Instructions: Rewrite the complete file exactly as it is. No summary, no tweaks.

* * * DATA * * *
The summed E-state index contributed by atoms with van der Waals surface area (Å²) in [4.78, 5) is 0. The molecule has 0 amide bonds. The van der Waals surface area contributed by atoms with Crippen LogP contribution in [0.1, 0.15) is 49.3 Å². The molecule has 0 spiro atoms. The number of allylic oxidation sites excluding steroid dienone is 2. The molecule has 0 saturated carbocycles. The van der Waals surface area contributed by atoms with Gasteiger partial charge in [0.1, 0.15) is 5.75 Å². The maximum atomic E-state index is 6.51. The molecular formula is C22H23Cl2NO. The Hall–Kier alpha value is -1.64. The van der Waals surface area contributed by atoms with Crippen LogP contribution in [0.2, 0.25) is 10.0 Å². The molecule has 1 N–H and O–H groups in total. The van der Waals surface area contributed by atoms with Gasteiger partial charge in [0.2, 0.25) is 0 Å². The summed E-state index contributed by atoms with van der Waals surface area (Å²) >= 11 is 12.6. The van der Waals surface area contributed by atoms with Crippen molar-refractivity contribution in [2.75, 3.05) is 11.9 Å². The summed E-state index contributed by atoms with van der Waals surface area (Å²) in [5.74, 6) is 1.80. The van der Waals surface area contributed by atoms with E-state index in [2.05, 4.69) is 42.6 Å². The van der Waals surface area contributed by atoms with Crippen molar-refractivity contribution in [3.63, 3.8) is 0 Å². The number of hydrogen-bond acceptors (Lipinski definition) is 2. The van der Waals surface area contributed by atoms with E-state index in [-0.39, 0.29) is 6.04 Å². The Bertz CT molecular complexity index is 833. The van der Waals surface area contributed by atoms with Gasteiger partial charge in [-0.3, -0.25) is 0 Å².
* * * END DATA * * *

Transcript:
The summed E-state index contributed by atoms with van der Waals surface area (Å²) in [4.78, 5) is 0. The molecule has 0 amide bonds. The van der Waals surface area contributed by atoms with Crippen LogP contribution in [0.1, 0.15) is 49.3 Å². The molecule has 0 spiro atoms. The number of allylic oxidation sites excluding steroid dienone is 2. The molecule has 0 saturated carbocycles. The van der Waals surface area contributed by atoms with Gasteiger partial charge in [0.1, 0.15) is 5.75 Å². The maximum atomic E-state index is 6.51. The molecular formula is C22H23Cl2NO. The Hall–Kier alpha value is -1.64. The van der Waals surface area contributed by atoms with Crippen LogP contribution in [0.2, 0.25) is 10.0 Å². The molecule has 1 N–H and O–H groups in total. The van der Waals surface area contributed by atoms with Gasteiger partial charge in [0.2, 0.25) is 0 Å². The summed E-state index contributed by atoms with van der Waals surface area (Å²) >= 11 is 12.6. The van der Waals surface area contributed by atoms with Crippen molar-refractivity contribution in [2.75, 3.05) is 11.9 Å². The summed E-state index contributed by atoms with van der Waals surface area (Å²) in [5.74, 6) is 1.80. The van der Waals surface area contributed by atoms with E-state index in [2.05, 4.69) is 42.6 Å². The van der Waals surface area contributed by atoms with Crippen molar-refractivity contribution in [3.63, 3.8) is 0 Å². The number of hydrogen-bond acceptors (Lipinski definition) is 2. The van der Waals surface area contributed by atoms with E-state index in [-0.39, 0.29) is 6.04 Å². The Bertz CT molecular complexity index is 833. The van der Waals surface area contributed by atoms with Gasteiger partial charge in [-0.3, -0.25) is 0 Å².